George Little: Old guns are like old friends

George Little

Dove and squirrel hunting seasons are here. Before long, the upland and firearm deer seasons will arrive.

It’s time to say hello again to the equipment we put away in January.

The pump shotgun that comes out of my safe first during hunting season is showing its age. The checkering on the forearm is almost gone, worn smooth from being cycled countless times. The bluing on the receiver shows the outline of my right hand. I’ve carried it on hundreds of hunts.

The stock’s dinged up in a couple more places. Crossing barbed wire fences and sliding down steep crik banks will do that. The edges of the recoil pad are rounded off. If that old gun could talk, what tales it would tell.

I don’t get attached to very much stuff. People are more my preference. But I took the grease paper off that brand-new pump shotgun when the ink was barely dry on my college diploma.

I worked freelance jobs on weekends and saved the money. It was my first new gun, and it had to be special ordered because I wanted one with a 26-inch barrel and an improved cylinder. I’d read in a magazine that those options were the preference of quail and pheasant hunters. The storeowner tried to talk me into one he had on hand. I couldn’t be swayed. I waited six weeks for delivery. It was worth it.

No matter how many sit beside it in the safe, almost everyone has a favorite shotgun, or rifle, or both. These are the ones that have worn out several pairs of boots, a hunting coat or two, at least three pickups and maybe even a couple of hunting partners. Those favorites have made as many memories as all the others combined.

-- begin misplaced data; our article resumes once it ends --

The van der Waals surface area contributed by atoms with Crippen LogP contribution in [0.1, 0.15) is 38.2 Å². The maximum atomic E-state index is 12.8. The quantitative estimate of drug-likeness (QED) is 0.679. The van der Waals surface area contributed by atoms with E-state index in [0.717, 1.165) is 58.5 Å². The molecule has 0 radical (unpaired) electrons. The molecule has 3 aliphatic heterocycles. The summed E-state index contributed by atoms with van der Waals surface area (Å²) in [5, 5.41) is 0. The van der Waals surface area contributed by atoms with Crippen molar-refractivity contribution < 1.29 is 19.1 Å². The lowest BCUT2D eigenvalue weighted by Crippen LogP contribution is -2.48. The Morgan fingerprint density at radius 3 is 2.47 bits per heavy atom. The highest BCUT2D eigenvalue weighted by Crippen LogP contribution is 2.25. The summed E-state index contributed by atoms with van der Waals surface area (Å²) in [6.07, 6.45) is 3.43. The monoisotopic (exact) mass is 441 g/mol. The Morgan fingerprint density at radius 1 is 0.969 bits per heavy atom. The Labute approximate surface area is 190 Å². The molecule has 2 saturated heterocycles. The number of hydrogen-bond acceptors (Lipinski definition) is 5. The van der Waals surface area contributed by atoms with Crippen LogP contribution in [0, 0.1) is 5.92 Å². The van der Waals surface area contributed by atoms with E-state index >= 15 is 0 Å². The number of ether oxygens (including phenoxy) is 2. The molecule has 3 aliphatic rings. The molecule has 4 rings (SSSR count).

An outdoors website asked people to describe their favorite hunting gun and tell why it’s their favorite. Most of the responses are things many of us would say.

“Nostalgia … it was my grandfather’s.”

“My dad gave it to me when I graduated from high school.”

And yes, “I saved up for it. It was my first new one.”

Nearly everyone said their favorite gun is not for sale. It will be passed along to the next generation.

Very few respondents said their favorite gun was their most expensive, or their most accurate. That didn’t surprise me.

My cousin Rodney was one of the most successful shotgun deer hunters in western Illinois. He was the first person I knew who bagged and mounted a fireplace buck.

He shot a beat-up semi-automatic .12 gauge that threw punkin’ ball slugs a foot to the right at 40 yards. When I suggested that trying to straighten the barrel might improve the gun’s accuracy, he told me he liked the way it was and that he’d grown accustomed to it.

He told me he didn’t think he could hit a thing with a gun that shot straight.

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